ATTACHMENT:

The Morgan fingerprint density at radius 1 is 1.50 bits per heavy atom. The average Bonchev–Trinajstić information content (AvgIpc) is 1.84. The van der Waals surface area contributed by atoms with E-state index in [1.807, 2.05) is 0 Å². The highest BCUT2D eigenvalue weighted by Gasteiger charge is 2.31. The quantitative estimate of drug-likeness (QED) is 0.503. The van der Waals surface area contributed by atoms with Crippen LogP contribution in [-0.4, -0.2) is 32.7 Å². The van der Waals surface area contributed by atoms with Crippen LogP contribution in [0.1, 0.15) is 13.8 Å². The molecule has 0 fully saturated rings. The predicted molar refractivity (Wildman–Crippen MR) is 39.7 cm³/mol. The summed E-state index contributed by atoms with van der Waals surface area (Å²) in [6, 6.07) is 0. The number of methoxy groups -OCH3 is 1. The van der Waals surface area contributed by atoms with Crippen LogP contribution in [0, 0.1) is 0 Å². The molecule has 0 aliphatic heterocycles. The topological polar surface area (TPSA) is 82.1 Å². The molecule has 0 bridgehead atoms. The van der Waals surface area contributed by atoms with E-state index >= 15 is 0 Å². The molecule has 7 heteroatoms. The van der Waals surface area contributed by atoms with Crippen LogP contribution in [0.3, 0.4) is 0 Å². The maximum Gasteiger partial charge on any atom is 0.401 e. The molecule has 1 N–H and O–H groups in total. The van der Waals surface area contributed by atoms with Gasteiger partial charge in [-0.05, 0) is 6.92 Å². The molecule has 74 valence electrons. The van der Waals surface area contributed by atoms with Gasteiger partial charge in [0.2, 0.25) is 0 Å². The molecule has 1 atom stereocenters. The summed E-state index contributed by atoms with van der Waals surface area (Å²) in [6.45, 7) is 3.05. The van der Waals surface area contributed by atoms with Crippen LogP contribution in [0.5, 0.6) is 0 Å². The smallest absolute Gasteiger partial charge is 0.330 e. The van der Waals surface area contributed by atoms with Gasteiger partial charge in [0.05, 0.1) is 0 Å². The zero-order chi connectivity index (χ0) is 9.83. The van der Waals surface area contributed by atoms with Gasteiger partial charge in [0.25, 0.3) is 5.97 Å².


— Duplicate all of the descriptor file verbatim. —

The Morgan fingerprint density at radius 1 is 1.50 bits per heavy atom. The average Bonchev–Trinajstić information content (AvgIpc) is 1.84. The van der Waals surface area contributed by atoms with E-state index in [1.807, 2.05) is 0 Å². The highest BCUT2D eigenvalue weighted by Gasteiger charge is 2.31. The quantitative estimate of drug-likeness (QED) is 0.503. The van der Waals surface area contributed by atoms with Crippen LogP contribution in [-0.4, -0.2) is 32.7 Å². The van der Waals surface area contributed by atoms with Crippen LogP contribution in [0.1, 0.15) is 13.8 Å². The molecule has 0 fully saturated rings. The predicted molar refractivity (Wildman–Crippen MR) is 39.7 cm³/mol. The summed E-state index contributed by atoms with van der Waals surface area (Å²) in [6, 6.07) is 0. The number of methoxy groups -OCH3 is 1. The van der Waals surface area contributed by atoms with Crippen LogP contribution in [0, 0.1) is 0 Å². The molecule has 0 aliphatic heterocycles. The topological polar surface area (TPSA) is 82.1 Å². The molecule has 0 bridgehead atoms. The van der Waals surface area contributed by atoms with E-state index >= 15 is 0 Å². The molecule has 7 heteroatoms. The van der Waals surface area contributed by atoms with Crippen LogP contribution in [0.3, 0.4) is 0 Å². The maximum Gasteiger partial charge on any atom is 0.401 e. The molecule has 1 N–H and O–H groups in total. The van der Waals surface area contributed by atoms with Gasteiger partial charge in [-0.05, 0) is 6.92 Å². The molecule has 74 valence electrons. The van der Waals surface area contributed by atoms with Gasteiger partial charge in [0.2, 0.25) is 0 Å². The molecule has 1 atom stereocenters. The summed E-state index contributed by atoms with van der Waals surface area (Å²) in [6.45, 7) is 3.05. The van der Waals surface area contributed by atoms with Crippen LogP contribution in [0.5, 0.6) is 0 Å². The smallest absolute Gasteiger partial charge is 0.330 e. The van der Waals surface area contributed by atoms with Gasteiger partial charge in [0.05, 0.1) is 0 Å². The zero-order chi connectivity index (χ0) is 9.83. The van der Waals surface area contributed by atoms with Gasteiger partial charge in [0.25, 0.3) is 5.97 Å².